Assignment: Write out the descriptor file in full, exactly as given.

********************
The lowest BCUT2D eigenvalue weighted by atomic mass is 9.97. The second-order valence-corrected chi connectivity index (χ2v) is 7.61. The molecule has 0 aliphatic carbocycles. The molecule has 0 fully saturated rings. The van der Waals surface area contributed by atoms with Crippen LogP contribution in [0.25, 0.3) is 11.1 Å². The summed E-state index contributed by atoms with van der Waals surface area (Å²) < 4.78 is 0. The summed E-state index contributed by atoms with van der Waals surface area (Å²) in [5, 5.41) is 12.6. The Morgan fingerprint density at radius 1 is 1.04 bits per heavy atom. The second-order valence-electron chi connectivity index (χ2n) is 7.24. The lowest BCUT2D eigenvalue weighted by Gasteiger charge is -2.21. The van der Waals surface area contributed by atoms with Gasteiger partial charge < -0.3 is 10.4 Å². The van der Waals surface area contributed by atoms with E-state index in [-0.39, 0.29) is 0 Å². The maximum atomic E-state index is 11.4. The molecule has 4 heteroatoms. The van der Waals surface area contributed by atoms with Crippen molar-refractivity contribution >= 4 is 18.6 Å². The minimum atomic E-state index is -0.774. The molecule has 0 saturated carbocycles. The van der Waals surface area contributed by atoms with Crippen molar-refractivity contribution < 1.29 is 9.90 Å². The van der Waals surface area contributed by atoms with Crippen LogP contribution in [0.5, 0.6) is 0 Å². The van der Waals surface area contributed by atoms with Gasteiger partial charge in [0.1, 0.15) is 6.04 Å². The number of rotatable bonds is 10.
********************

The lowest BCUT2D eigenvalue weighted by atomic mass is 9.97. The second-order valence-corrected chi connectivity index (χ2v) is 7.61. The molecule has 0 aliphatic carbocycles. The molecule has 0 fully saturated rings. The van der Waals surface area contributed by atoms with Crippen LogP contribution in [0.25, 0.3) is 11.1 Å². The summed E-state index contributed by atoms with van der Waals surface area (Å²) < 4.78 is 0. The summed E-state index contributed by atoms with van der Waals surface area (Å²) in [5, 5.41) is 12.6. The Morgan fingerprint density at radius 1 is 1.04 bits per heavy atom. The second-order valence-electron chi connectivity index (χ2n) is 7.24. The lowest BCUT2D eigenvalue weighted by Gasteiger charge is -2.21. The van der Waals surface area contributed by atoms with Gasteiger partial charge < -0.3 is 10.4 Å². The van der Waals surface area contributed by atoms with E-state index in [-0.39, 0.29) is 0 Å². The maximum atomic E-state index is 11.4. The molecule has 4 heteroatoms. The van der Waals surface area contributed by atoms with Crippen molar-refractivity contribution >= 4 is 18.6 Å². The minimum atomic E-state index is -0.774. The molecule has 0 saturated carbocycles. The van der Waals surface area contributed by atoms with Crippen molar-refractivity contribution < 1.29 is 9.90 Å². The van der Waals surface area contributed by atoms with Crippen LogP contribution in [0.5, 0.6) is 0 Å². The van der Waals surface area contributed by atoms with Gasteiger partial charge in [0.1, 0.15) is 6.04 Å². The number of rotatable bonds is 10.